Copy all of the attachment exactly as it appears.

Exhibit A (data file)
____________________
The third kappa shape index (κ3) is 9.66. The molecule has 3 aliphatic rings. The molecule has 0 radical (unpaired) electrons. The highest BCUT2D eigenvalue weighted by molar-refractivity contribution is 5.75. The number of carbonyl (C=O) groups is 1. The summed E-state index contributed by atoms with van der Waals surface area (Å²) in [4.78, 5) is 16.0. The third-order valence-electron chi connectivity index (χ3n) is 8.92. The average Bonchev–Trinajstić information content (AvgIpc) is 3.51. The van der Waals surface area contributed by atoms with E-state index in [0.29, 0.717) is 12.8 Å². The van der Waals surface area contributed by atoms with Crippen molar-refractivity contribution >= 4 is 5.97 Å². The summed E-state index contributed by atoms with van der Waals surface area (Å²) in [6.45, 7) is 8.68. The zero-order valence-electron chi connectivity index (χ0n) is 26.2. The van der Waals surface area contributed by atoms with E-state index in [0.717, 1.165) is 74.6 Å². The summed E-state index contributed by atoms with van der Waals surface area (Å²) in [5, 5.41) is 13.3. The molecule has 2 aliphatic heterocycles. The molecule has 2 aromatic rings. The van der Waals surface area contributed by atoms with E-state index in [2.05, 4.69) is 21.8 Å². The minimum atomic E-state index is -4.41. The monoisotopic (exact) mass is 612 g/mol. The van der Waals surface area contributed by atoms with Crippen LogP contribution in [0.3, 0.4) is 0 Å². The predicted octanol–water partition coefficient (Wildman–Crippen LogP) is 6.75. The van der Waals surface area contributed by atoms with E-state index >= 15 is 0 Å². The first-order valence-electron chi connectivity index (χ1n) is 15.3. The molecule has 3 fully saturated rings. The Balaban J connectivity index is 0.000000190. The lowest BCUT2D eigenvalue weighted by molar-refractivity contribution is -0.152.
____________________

The third kappa shape index (κ3) is 9.66. The molecule has 3 aliphatic rings. The molecule has 0 radical (unpaired) electrons. The highest BCUT2D eigenvalue weighted by molar-refractivity contribution is 5.75. The number of carbonyl (C=O) groups is 1. The summed E-state index contributed by atoms with van der Waals surface area (Å²) in [4.78, 5) is 16.0. The third-order valence-electron chi connectivity index (χ3n) is 8.92. The average Bonchev–Trinajstić information content (AvgIpc) is 3.51. The van der Waals surface area contributed by atoms with E-state index in [0.29, 0.717) is 12.8 Å². The van der Waals surface area contributed by atoms with Crippen molar-refractivity contribution >= 4 is 5.97 Å². The summed E-state index contributed by atoms with van der Waals surface area (Å²) in [6.45, 7) is 8.68. The zero-order valence-electron chi connectivity index (χ0n) is 26.2. The van der Waals surface area contributed by atoms with E-state index in [0.717, 1.165) is 74.6 Å². The summed E-state index contributed by atoms with van der Waals surface area (Å²) in [5, 5.41) is 13.3. The molecule has 2 aliphatic heterocycles. The molecule has 2 aromatic rings. The van der Waals surface area contributed by atoms with E-state index in [2.05, 4.69) is 21.8 Å². The minimum atomic E-state index is -4.41. The monoisotopic (exact) mass is 612 g/mol. The van der Waals surface area contributed by atoms with Crippen LogP contribution in [0.3, 0.4) is 0 Å². The predicted octanol–water partition coefficient (Wildman–Crippen LogP) is 6.75. The van der Waals surface area contributed by atoms with E-state index >= 15 is 0 Å². The first-order valence-electron chi connectivity index (χ1n) is 15.3. The molecule has 3 fully saturated rings. The Balaban J connectivity index is 0.000000190. The lowest BCUT2D eigenvalue weighted by molar-refractivity contribution is -0.152.